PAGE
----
Photograph by Getty Images
By Michal Addady
September 29, 2015

We’ve all heard this before, and we’ll likely continue hearing it for a while, but here it is once again: the Wall Street Journal reports that many recent college graduates doubt that their education was worth the price.

According to the second annual Gallup-Purdue index, which polled over 30,000 recent graduates in the first half of 2015, 50% overall strongly agreed that their degree was worth the expense, but that number changes when different variables are introduced.

For those who graduated from public universities, it increases slightly to 52%, and it goes down to 47% for private school graduates. The number takes a hard hit with students who graduated from for-profit universities, of which only 26% perceived their education as having been worth the price.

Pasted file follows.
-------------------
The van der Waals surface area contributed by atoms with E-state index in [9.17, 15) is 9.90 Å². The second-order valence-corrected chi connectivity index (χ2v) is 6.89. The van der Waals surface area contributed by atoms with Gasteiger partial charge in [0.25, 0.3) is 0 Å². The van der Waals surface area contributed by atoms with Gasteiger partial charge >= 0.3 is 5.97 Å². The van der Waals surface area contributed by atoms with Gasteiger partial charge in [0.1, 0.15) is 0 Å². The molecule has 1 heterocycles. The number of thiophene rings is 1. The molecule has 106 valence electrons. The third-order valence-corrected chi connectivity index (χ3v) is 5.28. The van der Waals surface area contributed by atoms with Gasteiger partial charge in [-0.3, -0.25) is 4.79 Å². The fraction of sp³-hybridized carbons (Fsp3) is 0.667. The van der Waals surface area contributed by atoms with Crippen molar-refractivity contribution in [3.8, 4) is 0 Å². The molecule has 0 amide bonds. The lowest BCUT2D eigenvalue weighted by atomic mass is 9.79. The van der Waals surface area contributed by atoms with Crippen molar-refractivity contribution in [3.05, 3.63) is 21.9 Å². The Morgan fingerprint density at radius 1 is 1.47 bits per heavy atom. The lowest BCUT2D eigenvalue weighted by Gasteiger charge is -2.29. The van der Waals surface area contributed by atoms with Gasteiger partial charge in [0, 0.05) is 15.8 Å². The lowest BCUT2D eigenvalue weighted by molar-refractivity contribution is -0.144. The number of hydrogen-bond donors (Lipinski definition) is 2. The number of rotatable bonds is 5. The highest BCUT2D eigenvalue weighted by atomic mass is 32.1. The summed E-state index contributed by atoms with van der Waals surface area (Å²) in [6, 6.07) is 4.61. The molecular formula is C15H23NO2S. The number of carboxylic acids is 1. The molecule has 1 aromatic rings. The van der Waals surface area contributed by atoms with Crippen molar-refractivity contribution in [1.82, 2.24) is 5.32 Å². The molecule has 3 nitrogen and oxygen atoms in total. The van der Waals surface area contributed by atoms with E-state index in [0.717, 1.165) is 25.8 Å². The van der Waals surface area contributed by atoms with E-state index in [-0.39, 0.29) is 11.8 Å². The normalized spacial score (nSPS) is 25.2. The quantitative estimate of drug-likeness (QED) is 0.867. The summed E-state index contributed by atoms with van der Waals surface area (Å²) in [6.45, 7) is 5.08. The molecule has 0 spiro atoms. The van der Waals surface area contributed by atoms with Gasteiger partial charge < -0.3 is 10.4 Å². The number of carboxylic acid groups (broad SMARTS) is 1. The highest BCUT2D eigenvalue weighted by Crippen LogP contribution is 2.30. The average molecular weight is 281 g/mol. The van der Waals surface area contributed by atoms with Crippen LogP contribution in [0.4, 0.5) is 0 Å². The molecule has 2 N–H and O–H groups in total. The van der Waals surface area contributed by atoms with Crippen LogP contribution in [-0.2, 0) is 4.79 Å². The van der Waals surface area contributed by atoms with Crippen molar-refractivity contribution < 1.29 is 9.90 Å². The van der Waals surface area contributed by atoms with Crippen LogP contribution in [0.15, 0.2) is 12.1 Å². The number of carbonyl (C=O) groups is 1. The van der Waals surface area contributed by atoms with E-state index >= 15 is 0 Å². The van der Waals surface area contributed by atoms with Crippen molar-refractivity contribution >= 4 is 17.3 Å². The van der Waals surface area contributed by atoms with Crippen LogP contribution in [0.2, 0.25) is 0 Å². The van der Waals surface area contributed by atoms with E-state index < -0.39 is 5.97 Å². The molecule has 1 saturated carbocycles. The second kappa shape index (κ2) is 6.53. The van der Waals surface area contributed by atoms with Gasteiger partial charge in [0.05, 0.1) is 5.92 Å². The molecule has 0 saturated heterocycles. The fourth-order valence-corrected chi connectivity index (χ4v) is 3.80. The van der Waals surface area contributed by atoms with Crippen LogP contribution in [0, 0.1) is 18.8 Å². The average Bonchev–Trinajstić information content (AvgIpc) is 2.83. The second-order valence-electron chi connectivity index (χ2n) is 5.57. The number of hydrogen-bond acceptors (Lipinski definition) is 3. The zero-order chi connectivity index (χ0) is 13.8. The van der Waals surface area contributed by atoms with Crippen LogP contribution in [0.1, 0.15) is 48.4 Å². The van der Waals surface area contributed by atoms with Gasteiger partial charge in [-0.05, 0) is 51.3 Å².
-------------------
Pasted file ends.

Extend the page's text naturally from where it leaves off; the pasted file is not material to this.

Student debt is a significant factor when calculating the perception of value for one’s college degree. Around two-thirds of students graduate college with an average debt of $35,000. Only one-third of those financially-burdened grads who finished school between 2006 and 2015 strongly agreed their degree was worth the subsequent debt.

Overwhelming student debt forces people to delay post-college milestones, including going back to school, moving out of parents’ homes, buying a car or house, starting a business, getting married, and having children.

Mitch Daniels, president of Purdue University and former Indiana governor who created the survey, said that these “results serve as another reminder that student loan debt can be a significant obstacle to a student’s future success—and, in some cases, a long-term handicap.”

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